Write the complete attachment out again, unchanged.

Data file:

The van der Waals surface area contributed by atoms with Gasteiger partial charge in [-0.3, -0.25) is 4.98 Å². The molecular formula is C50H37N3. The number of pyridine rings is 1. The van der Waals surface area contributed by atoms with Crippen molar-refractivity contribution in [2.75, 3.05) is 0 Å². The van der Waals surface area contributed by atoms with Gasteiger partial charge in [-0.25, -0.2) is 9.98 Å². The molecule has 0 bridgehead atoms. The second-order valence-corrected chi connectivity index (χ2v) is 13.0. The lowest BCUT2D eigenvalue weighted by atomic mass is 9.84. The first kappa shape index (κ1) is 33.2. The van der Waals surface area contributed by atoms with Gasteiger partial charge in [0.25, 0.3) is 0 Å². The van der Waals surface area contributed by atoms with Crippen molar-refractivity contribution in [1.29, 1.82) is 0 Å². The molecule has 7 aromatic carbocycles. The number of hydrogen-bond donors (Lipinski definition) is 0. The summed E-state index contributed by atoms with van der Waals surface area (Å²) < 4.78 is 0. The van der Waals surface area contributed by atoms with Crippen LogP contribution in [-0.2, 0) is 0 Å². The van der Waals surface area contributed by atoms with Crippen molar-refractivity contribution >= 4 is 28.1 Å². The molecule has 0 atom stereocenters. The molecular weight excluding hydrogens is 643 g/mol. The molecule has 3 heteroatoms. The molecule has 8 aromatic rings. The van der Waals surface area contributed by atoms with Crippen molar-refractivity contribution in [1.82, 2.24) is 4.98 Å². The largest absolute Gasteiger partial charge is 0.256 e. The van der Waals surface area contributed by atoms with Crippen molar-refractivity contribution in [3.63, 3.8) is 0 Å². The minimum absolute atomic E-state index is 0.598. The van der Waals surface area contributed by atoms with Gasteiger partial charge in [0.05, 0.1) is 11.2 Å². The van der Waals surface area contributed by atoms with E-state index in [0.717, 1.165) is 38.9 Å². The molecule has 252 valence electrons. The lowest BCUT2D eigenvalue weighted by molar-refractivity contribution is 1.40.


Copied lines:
The van der Waals surface area contributed by atoms with Gasteiger partial charge in [-0.3, -0.25) is 4.98 Å². The molecular formula is C50H37N3. The number of pyridine rings is 1. The van der Waals surface area contributed by atoms with Crippen molar-refractivity contribution in [2.75, 3.05) is 0 Å². The van der Waals surface area contributed by atoms with Gasteiger partial charge in [-0.25, -0.2) is 9.98 Å². The molecule has 0 bridgehead atoms. The second-order valence-corrected chi connectivity index (χ2v) is 13.0. The lowest BCUT2D eigenvalue weighted by atomic mass is 9.84. The first kappa shape index (κ1) is 33.2. The van der Waals surface area contributed by atoms with Gasteiger partial charge in [0.25, 0.3) is 0 Å². The van der Waals surface area contributed by atoms with Crippen molar-refractivity contribution in [1.29, 1.82) is 0 Å². The molecule has 7 aromatic carbocycles. The number of hydrogen-bond donors (Lipinski definition) is 0. The summed E-state index contributed by atoms with van der Waals surface area (Å²) < 4.78 is 0. The van der Waals surface area contributed by atoms with Crippen LogP contribution in [-0.2, 0) is 0 Å². The van der Waals surface area contributed by atoms with Crippen molar-refractivity contribution >= 4 is 28.1 Å². The molecule has 0 atom stereocenters. The molecular weight excluding hydrogens is 643 g/mol. The molecule has 3 heteroatoms. The molecule has 8 aromatic rings. The van der Waals surface area contributed by atoms with Crippen molar-refractivity contribution in [1.82, 2.24) is 4.98 Å². The largest absolute Gasteiger partial charge is 0.256 e. The van der Waals surface area contributed by atoms with Crippen molar-refractivity contribution in [3.63, 3.8) is 0 Å². The minimum absolute atomic E-state index is 0.598. The van der Waals surface area contributed by atoms with Gasteiger partial charge in [0.05, 0.1) is 11.2 Å². The van der Waals surface area contributed by atoms with E-state index in [0.717, 1.165) is 38.9 Å². The molecule has 252 valence electrons. The lowest BCUT2D eigenvalue weighted by molar-refractivity contribution is 1.40.